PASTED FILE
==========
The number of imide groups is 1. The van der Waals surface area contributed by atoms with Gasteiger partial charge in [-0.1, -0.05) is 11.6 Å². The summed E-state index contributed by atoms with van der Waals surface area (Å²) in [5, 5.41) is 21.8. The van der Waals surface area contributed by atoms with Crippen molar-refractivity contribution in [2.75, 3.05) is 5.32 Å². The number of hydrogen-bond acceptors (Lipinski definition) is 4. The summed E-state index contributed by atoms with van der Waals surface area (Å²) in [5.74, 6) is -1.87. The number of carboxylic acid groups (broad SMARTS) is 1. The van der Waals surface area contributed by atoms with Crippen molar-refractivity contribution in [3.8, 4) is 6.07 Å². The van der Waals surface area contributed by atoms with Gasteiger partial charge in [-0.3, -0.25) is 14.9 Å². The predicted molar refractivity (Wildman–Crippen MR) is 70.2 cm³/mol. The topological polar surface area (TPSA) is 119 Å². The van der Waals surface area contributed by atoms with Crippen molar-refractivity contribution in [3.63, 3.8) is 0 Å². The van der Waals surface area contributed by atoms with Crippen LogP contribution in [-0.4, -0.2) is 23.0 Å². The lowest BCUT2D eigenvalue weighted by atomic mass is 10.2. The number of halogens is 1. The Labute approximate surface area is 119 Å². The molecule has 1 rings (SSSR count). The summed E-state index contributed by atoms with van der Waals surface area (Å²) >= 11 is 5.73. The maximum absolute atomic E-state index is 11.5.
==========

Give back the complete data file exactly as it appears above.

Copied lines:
The number of imide groups is 1. The van der Waals surface area contributed by atoms with Gasteiger partial charge in [-0.1, -0.05) is 11.6 Å². The summed E-state index contributed by atoms with van der Waals surface area (Å²) in [5, 5.41) is 21.8. The van der Waals surface area contributed by atoms with Crippen molar-refractivity contribution in [2.75, 3.05) is 5.32 Å². The number of hydrogen-bond acceptors (Lipinski definition) is 4. The summed E-state index contributed by atoms with van der Waals surface area (Å²) in [5.74, 6) is -1.87. The number of carboxylic acid groups (broad SMARTS) is 1. The van der Waals surface area contributed by atoms with Crippen molar-refractivity contribution in [3.8, 4) is 6.07 Å². The van der Waals surface area contributed by atoms with Gasteiger partial charge in [-0.3, -0.25) is 14.9 Å². The predicted molar refractivity (Wildman–Crippen MR) is 70.2 cm³/mol. The topological polar surface area (TPSA) is 119 Å². The van der Waals surface area contributed by atoms with Crippen molar-refractivity contribution in [3.63, 3.8) is 0 Å². The van der Waals surface area contributed by atoms with Crippen LogP contribution in [-0.4, -0.2) is 23.0 Å². The lowest BCUT2D eigenvalue weighted by atomic mass is 10.2. The number of halogens is 1. The Labute approximate surface area is 119 Å². The molecule has 1 rings (SSSR count). The summed E-state index contributed by atoms with van der Waals surface area (Å²) >= 11 is 5.73. The maximum absolute atomic E-state index is 11.5.